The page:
The primary object of Angeli’s attack was the Jesuit astronomer Riccioli who, in his Astronomia Reformata of 1665, ‘provided a list of seventy-seven arguments against Copernicanism. The Jesuits had great difficulty accepting that different motions could be combined without one of them overpowering and annulling the effects of the other. A key feature of Riccioli’s position was that there were observable differences in the behaviour of bodies depending on whether the Earth was in motion or not. Since observations showed the effects he expected on a stationary Earth, he concluded that the Earth does not move. In this extreme form, his views about composition of motion were rather isolated … This issue, however, involved not only the composition of motion but also the motions being composed, and this was an area of considerable uncertainty.

“Following a preliminary essay sent anonymously to Riccioli in 1666, Borelli put forward his arguments in De vi percussionis (Bologna 1667). He argued that the trajectory of a body dropped from a tower in the hypothetical situation of a rotating Earth would be an irregular curve resulting from a uniform curvilinear motion acquired from the Earth’s rotation and a uniformly accelerated one … Stefano degli Angeli entered the controversy against both Riccioli and Borelli. His attacks created considerable embarrassment because degli Angeli was a closet Copernican and a student of Cavalieri’s, just as Borelli had been a student of Castelli’s. As Koyré rightly put it, degli Angeli ‘grasped the meaning of the Galilean relativity of motion.’ According to degli Angeli, however, the circular component of the velocity of the body falling from the tower was not conserved but diminished as the body fell. More precisely, the circular motion is proportional to the radius and thus diminishes exactly in the amount to make the body fall parallel to the tower, with no deviation … There was another issue raised by degli Angeli. He pointed out that according to Borelli’s view the two different cases of a moving versus a stationary Earth would lead to a different trajectory for falling bodies. In the latter case the trajectory would always be parallel to the tower, whereas in the former it would deviate towards the east.

“In his reply, Borelli introduced a novel element in the form of experiments designed to show that transverse velocity is conserved, an estimation of the order of magnitude of the eastward deviation, and a correction to his previous understanding of the body’s trajectory … Addressing now the deviation from the perpendicular, Borelli admitted that he was troubled by this phenomenon, and he tried to counter it with a two-pronged approach. On the one hand he estimated the actual deviation following his initial hypothesis, showing that for a fall of 240 feet the deviation was an eighteenth of an inch and therefore, in his opinion, unobservable …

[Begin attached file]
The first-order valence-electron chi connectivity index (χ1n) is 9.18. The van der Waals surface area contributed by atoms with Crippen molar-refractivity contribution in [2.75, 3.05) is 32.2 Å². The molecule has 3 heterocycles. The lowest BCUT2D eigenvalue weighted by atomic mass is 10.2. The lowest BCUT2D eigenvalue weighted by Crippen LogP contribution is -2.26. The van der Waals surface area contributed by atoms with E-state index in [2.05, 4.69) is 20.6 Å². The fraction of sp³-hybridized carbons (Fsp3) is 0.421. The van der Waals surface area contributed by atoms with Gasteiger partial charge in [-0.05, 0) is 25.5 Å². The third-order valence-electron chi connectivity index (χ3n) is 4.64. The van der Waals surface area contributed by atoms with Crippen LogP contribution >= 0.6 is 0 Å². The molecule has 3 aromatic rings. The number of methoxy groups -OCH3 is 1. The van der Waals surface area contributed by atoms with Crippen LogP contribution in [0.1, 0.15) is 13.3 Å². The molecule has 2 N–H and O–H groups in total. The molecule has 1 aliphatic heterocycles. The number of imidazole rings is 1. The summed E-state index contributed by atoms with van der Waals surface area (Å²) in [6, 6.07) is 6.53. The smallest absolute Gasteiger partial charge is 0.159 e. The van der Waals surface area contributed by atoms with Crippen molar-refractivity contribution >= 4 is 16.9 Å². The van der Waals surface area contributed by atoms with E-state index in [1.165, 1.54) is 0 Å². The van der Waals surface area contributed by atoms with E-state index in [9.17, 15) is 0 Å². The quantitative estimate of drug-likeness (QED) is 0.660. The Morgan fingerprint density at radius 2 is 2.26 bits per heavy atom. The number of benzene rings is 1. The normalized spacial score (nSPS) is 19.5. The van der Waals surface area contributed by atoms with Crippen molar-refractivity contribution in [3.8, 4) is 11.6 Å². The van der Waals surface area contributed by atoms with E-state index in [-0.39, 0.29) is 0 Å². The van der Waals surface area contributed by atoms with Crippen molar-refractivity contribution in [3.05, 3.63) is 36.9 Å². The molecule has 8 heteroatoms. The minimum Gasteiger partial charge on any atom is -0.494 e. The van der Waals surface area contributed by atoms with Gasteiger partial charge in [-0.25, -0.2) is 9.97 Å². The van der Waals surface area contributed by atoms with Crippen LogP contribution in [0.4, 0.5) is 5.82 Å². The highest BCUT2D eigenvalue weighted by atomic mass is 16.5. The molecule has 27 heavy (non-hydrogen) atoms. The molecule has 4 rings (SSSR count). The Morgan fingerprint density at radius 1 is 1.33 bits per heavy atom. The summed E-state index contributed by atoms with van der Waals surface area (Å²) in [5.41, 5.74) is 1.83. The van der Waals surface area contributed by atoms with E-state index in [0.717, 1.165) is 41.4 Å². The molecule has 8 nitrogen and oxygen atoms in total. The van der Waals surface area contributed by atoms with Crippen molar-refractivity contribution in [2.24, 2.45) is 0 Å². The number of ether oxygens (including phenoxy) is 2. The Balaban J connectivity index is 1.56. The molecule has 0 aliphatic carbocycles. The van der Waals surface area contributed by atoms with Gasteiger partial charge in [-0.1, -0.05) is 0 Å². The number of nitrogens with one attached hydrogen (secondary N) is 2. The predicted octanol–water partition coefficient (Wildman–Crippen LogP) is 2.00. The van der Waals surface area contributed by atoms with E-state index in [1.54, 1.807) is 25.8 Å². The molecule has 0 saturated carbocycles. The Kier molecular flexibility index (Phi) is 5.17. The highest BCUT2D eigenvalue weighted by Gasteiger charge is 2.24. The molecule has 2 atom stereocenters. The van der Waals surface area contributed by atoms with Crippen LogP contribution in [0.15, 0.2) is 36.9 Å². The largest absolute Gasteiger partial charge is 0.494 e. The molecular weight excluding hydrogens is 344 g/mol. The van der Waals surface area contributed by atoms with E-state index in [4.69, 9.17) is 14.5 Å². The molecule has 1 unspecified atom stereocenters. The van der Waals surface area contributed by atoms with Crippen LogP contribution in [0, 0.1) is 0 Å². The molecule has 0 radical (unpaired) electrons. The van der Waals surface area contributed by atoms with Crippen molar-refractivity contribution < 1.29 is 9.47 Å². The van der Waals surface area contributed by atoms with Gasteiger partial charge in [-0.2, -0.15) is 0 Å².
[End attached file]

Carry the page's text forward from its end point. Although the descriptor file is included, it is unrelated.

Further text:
“Borelli’s concerns produced another important correction. Neglecting the action of gravity, he had initially assumed the motion of the body to be circular, but now he realized that its motion must be rectilinear. This correction came conveniently to hand because it enabled him to reduce further the amount of the eastward deviation … Borelli’s attempts towards a quantitative estimation of the eastward deviation were significant, especially if compared with degli Angeli’s work’ (Domenico Bertoloni Meli, Thinking with Objects. The Transformation of Mechanics in the Seventeenth Century pp. 198-201). Borelli’s theory of an eastward deviation of a falling body was experimentally proved by G. G. Guglielmini in 1791.

The Risposta was published in the form of two letters to Michelangelo Ricci; there was no title-page, only the drop-title on A1, and no printer given. The first letter is dated ‘Messina 29 Novembre 1667’ and the second ‘Messina 29 Febbraro 1668’. Although intended as a supplement to De vi percussionis, it is sometimes bound separately (e.g, the copy at the ETH Zürich digitized on e-rara).

Born in Naples, Giovanni Borelli (1608-79) studied mathematics at Rome under Benedetto Castelli. Sometime before 1640 he was appointed professor of mathematics at Messina. In the early 1640s, he met Galileo in Florence. In 1656 Borelli was appointed to the chair of mathematics at the University of Pisa, a post previously held by Galileo. It was in Pisa that Borelli met the Italian anatomist Marcello Malpighi; the two men became founder members of the short-lived Accademia del Cimento. Motivated by Malpighi’s own studies, Borelli began his first investigations into the science of animal movement. This began an interest that would continue for the rest of his life, eventually earning him the title of the Father of Biomechanics.